The ingredient: winter greens

3 winter salad recipes

Hallmark staff
Winter salad recipes

You might not expect a salad to satisfy an urge for cold-weather comfort food, but we're about to change your mind. By using a variety of hardy winter greens—in this case ones from the chicory family—you can have the satisfaction without the heft. Most members of this family, which includes frisée, radicchio, Belgian endive and escarole, are rich in vitamins and minerals (vitamin C, beta-carotene, folate and calcium). Our 3 salad recipes add hearty ingredients like bacon, roasted vegetables, nuts and cheese. The result? Simple winter salads that are simply satisfying.

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Guide to winter greens #MyHallmark #MyHallmarkIdeas

A guide to winter greens

  • Frisée (frē-ˈzā): The name of this frilly green means "curly" in French, and it's the young, tender form of curly endive. (Mature curly endive has dark green upper leaves.) You can often find this green in bagged mesclun mixes.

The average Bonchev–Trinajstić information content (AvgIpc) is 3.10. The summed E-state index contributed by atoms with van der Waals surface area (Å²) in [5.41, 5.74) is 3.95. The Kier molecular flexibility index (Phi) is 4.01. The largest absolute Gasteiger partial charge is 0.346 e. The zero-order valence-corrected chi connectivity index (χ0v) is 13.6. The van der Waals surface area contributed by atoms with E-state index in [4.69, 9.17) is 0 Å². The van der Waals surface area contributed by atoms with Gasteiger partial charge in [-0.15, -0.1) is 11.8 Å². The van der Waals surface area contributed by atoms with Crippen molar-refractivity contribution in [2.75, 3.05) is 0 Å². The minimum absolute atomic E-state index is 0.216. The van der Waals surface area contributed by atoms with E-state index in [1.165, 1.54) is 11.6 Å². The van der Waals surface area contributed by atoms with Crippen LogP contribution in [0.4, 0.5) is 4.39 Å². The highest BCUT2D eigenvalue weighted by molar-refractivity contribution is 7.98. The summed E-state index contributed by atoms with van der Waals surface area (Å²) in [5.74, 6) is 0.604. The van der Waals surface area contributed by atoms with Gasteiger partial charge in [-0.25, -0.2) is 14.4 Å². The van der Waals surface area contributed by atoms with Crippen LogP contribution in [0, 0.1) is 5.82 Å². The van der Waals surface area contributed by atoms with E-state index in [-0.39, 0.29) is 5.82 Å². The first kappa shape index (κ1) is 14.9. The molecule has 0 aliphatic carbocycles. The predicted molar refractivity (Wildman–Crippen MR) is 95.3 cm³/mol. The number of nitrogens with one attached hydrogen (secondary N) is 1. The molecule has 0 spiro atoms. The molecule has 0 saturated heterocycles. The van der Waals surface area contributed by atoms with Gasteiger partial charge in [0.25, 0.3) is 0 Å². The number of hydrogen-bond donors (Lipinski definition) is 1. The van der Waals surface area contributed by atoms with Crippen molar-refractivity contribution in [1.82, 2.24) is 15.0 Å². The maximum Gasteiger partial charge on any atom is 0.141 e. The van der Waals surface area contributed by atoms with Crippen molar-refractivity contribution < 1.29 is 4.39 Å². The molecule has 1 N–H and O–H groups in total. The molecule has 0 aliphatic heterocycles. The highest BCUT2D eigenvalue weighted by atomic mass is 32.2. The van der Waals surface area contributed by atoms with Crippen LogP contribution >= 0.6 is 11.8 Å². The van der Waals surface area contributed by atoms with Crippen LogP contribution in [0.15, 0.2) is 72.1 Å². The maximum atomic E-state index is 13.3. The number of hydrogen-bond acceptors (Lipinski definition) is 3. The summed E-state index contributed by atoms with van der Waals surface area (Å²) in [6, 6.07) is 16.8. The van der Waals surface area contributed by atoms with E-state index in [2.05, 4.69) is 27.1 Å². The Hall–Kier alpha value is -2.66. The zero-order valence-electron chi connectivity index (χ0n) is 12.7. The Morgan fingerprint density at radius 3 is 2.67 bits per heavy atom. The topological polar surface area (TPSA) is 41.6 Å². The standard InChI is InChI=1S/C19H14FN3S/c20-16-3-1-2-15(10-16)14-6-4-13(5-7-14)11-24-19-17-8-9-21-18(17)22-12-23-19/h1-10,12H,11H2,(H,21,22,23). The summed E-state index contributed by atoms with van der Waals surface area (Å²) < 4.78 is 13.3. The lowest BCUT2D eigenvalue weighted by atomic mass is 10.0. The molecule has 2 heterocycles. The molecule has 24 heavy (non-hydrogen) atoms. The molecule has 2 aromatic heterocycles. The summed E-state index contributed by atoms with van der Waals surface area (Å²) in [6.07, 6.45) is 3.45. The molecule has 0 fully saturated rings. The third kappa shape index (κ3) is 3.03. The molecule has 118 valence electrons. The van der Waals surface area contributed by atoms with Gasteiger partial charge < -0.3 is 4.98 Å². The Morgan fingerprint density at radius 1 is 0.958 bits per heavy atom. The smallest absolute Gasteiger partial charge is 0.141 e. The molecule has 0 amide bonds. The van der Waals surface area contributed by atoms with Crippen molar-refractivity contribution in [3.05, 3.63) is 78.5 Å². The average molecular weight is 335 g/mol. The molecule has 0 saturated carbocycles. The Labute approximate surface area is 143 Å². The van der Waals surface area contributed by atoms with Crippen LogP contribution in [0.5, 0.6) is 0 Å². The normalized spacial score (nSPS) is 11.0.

• Radicchio (ra-ˈdi-kē-ō): This beautiful purple-leafed, white-veined vegetable has been popular in Italy since the 16th century. The two types most widely available in the United States (both named for their Italian origins) are radicchio di Verona—the size and shape of a grapefruit, used mostly in salads—and radicchio di Treviso, shaped more like romaine lettuce and often served grilled or sautéed.
  • Belgian endive: This variety is complicated to grow and, as a result, pricey. When the plants are seedlings, their leaves are cut off. The roots are then dug up and moved to colder conditions to force tight, compact heads to form. When ready, the heads are cut, by hand, off the root base.
  • Escarole (ˈes-kə-ˌrōl): The ancient Latin name of this slightly bitter green means "January plant." Also known as Batavian endive, it grows in loose heads of broad, wavy leaves; tear the younger ones into hearty salads and save the darker green leaves for soups.


Hungry for more? Check out all our recipes